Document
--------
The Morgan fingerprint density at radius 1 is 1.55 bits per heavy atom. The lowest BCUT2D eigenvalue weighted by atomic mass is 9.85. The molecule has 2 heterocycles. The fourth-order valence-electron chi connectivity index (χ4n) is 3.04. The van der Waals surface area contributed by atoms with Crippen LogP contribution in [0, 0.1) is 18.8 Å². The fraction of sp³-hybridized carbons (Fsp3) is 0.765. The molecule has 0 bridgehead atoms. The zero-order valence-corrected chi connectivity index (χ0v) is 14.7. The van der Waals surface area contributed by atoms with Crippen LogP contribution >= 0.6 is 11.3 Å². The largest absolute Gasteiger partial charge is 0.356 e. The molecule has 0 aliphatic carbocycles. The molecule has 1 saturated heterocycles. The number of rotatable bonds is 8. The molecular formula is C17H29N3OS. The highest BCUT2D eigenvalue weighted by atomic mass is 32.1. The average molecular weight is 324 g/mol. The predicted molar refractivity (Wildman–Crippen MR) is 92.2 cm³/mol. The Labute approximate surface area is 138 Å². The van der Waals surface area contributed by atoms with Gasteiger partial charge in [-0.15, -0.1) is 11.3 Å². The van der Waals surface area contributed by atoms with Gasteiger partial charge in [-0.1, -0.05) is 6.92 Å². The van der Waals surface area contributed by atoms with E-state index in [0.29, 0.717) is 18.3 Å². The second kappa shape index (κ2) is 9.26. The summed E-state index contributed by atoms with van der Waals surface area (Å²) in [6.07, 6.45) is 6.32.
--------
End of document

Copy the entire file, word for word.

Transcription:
The Morgan fingerprint density at radius 1 is 1.55 bits per heavy atom. The lowest BCUT2D eigenvalue weighted by atomic mass is 9.85. The molecule has 2 heterocycles. The fourth-order valence-electron chi connectivity index (χ4n) is 3.04. The van der Waals surface area contributed by atoms with Crippen LogP contribution in [0, 0.1) is 18.8 Å². The fraction of sp³-hybridized carbons (Fsp3) is 0.765. The molecule has 0 bridgehead atoms. The zero-order valence-corrected chi connectivity index (χ0v) is 14.7. The van der Waals surface area contributed by atoms with Crippen LogP contribution >= 0.6 is 11.3 Å². The largest absolute Gasteiger partial charge is 0.356 e. The molecule has 0 aliphatic carbocycles. The molecule has 1 saturated heterocycles. The number of rotatable bonds is 8. The molecular formula is C17H29N3OS. The highest BCUT2D eigenvalue weighted by atomic mass is 32.1. The average molecular weight is 324 g/mol. The predicted molar refractivity (Wildman–Crippen MR) is 92.2 cm³/mol. The Labute approximate surface area is 138 Å². The van der Waals surface area contributed by atoms with Gasteiger partial charge in [-0.15, -0.1) is 11.3 Å². The van der Waals surface area contributed by atoms with Gasteiger partial charge in [-0.1, -0.05) is 6.92 Å². The van der Waals surface area contributed by atoms with E-state index in [0.29, 0.717) is 18.3 Å². The second kappa shape index (κ2) is 9.26. The summed E-state index contributed by atoms with van der Waals surface area (Å²) in [6.07, 6.45) is 6.32.